After ramping up recruiting and retaining efforts, Wasson Nursery focused on maximizing the capacity of its crews to get the most productivity out of the team.
“One way we’ve done that is implementing an employee incentive program,” Yeagy says. “We look at the labor estimated for a job and the labor used for a job, and anytime they beat the estimated hours, there’s a monetary incentive.”
If a crew completes a job in fewer hours than estimated, the incentive is added to a monthly pool, which is split between the crew and its foreman. But if a job takes longer than estimated, money is taken from the pool at the same rate. The company determined that each hour saved is worth $13. So, for saving 10 hours, the crew pool receives $48.75 to split among the team, and the foreman receives $81.25.
Monthly payouts average between $2,500 and $3,500. “Last year, we were able to pay out over $40,000 in incentive bonuses,” Yeagy says. That incentivized efficiency saved the company more than 3,000 hours of extra capacity.
Of course, there’s a catch. To make sure that crews don’t rush through jobs, quality checks are part of the process as well. Project managers, designers and even Dan himself will evaluate projects regularly to make sure they meet the company’s high standards.
Typically, project managers meet with foremen every morning and visit design-build jobsites daily to ensure that projects are progressing as planned. Complex enhancements may also require quality checks. If any problems need to be addressed — such as miss-cut pavers, unburied lighting wire or sections of lawn that require touchup — the extra time counts against the team.
However, Yeagy says it rarely comes down to that. “They want to do a good job and be proud of the work they do,” he says. “It’s almost like we gamified it. We turned it into something exciting by saying, ‘This is our expectation. How do we get better at this?’ It forces our guys to focus on being effective.”
To keep foremen and project managers on the same page when it comes to quality expectations, Wasson holds weekly training sessions to review the company standards. Meanwhile, incentive programs keep everyone accountable. While the incentives for foremen and crews focus on hours, the project managers’ key performance indicators are based on quality and customer experience. When everyone meets their goals, jobs are completed correctly and on time.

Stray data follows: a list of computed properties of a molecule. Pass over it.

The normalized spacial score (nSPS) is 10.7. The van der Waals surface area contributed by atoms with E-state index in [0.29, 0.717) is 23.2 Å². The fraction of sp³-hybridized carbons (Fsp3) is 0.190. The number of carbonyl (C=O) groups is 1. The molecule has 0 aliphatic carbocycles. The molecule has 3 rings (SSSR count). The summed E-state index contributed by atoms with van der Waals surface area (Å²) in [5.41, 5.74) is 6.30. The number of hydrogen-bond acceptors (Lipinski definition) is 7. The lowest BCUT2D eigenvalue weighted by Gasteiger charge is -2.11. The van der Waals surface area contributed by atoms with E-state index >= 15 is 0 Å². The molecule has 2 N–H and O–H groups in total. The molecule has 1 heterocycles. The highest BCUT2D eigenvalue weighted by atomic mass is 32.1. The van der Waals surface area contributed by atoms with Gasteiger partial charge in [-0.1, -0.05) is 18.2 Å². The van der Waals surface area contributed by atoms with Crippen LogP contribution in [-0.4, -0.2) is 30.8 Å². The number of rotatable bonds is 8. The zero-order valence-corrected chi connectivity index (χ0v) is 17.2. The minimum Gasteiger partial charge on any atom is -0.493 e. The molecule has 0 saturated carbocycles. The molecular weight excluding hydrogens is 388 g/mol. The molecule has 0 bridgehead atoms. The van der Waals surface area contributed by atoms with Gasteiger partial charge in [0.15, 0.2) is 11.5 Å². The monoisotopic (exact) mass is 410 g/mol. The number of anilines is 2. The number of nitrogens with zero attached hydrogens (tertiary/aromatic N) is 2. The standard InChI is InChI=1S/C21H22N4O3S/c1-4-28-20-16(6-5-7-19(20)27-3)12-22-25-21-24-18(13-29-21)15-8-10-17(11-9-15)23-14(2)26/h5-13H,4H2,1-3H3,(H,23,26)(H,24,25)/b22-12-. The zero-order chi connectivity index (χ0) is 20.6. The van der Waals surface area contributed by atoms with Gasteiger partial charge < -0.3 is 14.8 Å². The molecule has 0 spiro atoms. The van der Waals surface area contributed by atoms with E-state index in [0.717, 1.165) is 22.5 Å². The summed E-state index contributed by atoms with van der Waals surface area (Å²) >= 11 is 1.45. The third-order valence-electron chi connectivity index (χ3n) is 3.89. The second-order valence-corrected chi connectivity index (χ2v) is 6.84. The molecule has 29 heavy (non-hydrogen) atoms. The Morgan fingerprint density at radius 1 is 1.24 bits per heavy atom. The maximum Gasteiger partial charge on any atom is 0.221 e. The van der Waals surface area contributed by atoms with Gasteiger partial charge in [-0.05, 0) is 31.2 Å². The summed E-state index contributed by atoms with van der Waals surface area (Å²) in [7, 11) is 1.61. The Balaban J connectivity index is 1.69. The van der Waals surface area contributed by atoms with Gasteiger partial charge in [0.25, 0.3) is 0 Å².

Equipped for efficiency
The key to helping crews be more efficient in the field, Dan says, is equipping them with the tools they need to do the job. Five years ago, employees scrambled around every morning loading materials into their trucks, often stopping by the home improvement store to grab last-minute supplies.
“Now, we are extremely organized in the morning. I don’t want them going anywhere else but the jobsite,” Dan says. “You can set your crews up for success if you’ve got everything ready so they can focus on production.”
For example, Wasson stocks more inventory in-house now, ordering all the materials for jobs upfront so crews have access to supplies throughout the project. Each landscape truck gets its own color-coded tools to cut down on loading time and confusion in the morning. Those tools stay locked inside toolboxes that are built-in to the company’s new customized fleet of Ford F-650 gas trucks.
Dan worked with a fabricator to build his ideas onto a blank chassis. The customized truck beds feature 36-inch toolboxes behind the cab, drop sides, side lift gates, attached roll-out tarps, and barn doors in the back — all designed to increase the crew’s efficiency.
“We’re trying to buy equipment that can make our crews’ jobs easier,” Dan says. For example, he added side lift gates that can handle up to 2,000 pounds to save his crews from heavy lifting. He also added rear-view cameras in the back so drivers can hook up trailers without help.
Since finalizing the custom design about four years ago, Dan has updated about 10 of the landscape trucks so far, with plans to refresh the other half of the fleet as the trucks age. Meanwhile, he has also updated the Ford F-450s that the crews drive, adding custom aluminum flatbeds with underbody toolboxes to better serve their project needs, too.
Carrying on the family legacy
From the trucks to the high-tech systems that run behind-the-scenes, Wasson Nursery looks a lot different than it did 45 years ago. Watching that transition hasn’t been easy for Dan Sr.
“The biggest challenge is just being able to let go and give up something I built from a wheelbarrow,” Dan Sr. says. “Everything I had set in place got changed. I hate change. I didn’t think it was necessary, but I guess you need to learn that your way’s not always the best.”
For 40 years, Dan Sr. estimated landscape designs in his head, taking a certain percentage of the plant price to determine the cost of planting it. When his son took over the landscape design business, “he threw it out the window and changed the way we estimated,” Dan Sr. says, “and man, I didn’t like that.”
Instead, Dan began estimating jobs based on the hours required to install each design, using technology to track and calculate labor. “It was a couple years of back-and-forth, with dad being very upset that we weren’t doing it by percentage,” Dan says. “But with the percentage, there was no way to make that scalable when we started adding staff.”
They butted heads for a while, but now, the new system is working, the company is growing and even Dan Sr. is pleased with the change.
“Changes have to happen for your business to grow,” he says. “The sooner you can accept that, as hard as it is, the easier it is to move on and the happier everyone will be.”
Dan Sr. says he’s blessed to work beside his sons as they lead Wasson Nursery into the next generation of growth. Although he officially retired in February 2022 when Dan became CEO, Dan Sr. continues working in Wasson’s greenhouse. “I’m never gonna quit, because I love it,” Dan Sr. says. “If I’m physically able to put in a helping hand, I’ll be here.”The author is a freelance writer based in Ohio.